Greek manufacturing activity kept expanding in December as new orders grew at the fastest pace in over nine years, leading firms to increase hiring and production, a survey showed on Tuesday.
Markit's Purchasing Managers' Index (PMI) for manufacturing, which accounts for about 10 percent of the economy, rose to 53.1 from 52.2 in November. It was the seventh straight month of improvement and the sharpest pace of growth since June 2008.
Readings above 50 denote expansions in activity.
Rising demand both at home and from abroad drove the sector's continued expansion.
"The Greek manufacturing sector closed out 2017 on a firmly positive footing. Strong expansions in new orders, on both a domestic and foreign basis continued to drive the upturn," said IHS Markit economist Alex Gill.
"The data buoy hopes the Greek economy has finally turned a corner and is on a path to recovery. Indeed, with business confidence hitting a record high, output looks set to increase and support growth, at least in the short term," he said.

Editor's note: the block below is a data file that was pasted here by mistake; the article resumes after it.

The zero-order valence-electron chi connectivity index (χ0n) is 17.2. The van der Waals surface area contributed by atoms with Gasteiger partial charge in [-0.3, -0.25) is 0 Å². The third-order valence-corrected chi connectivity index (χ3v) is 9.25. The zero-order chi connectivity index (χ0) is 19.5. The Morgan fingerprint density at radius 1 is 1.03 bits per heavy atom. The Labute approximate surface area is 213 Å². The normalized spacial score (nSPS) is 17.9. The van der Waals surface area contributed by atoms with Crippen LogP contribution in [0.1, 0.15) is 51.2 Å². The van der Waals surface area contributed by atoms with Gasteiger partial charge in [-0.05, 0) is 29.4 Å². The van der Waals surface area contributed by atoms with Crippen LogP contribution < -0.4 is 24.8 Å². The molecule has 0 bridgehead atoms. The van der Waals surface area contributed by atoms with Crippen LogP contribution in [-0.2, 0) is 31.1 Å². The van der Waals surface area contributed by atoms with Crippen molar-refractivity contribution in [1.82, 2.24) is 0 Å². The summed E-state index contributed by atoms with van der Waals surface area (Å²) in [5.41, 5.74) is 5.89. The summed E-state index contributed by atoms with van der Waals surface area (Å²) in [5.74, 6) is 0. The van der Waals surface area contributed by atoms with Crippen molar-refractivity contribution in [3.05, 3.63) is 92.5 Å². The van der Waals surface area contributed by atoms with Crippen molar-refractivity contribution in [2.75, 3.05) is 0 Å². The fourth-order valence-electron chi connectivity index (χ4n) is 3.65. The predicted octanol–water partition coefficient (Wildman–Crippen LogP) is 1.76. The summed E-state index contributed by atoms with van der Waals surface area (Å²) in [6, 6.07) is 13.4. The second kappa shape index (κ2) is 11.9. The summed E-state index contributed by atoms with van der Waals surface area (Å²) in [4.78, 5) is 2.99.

Manufacturers added workers in December for the eighth consecutive month, which helped them reduce their backlogs of unfinished work. Firms also bought more for the sixth time in as many months and at the sharpest rate in over 10 years.
Greece's jobless rate soared after the country succumbed to a debt crisis from 2009, leading to a prolonged recession and multiple state bailouts. At 21.1 percent in the second quarter, the rate remains the highest in the eurozone.
The government expects unemployment to fall to 18.4 percent this year and is targeting 2.5 percent economic growth.
Robust demand failed to boost manufacturers' average selling prices, however, although the pace of input price inflation remained broadly unchanged, suggesting a squeeze on their margins. [Reuters]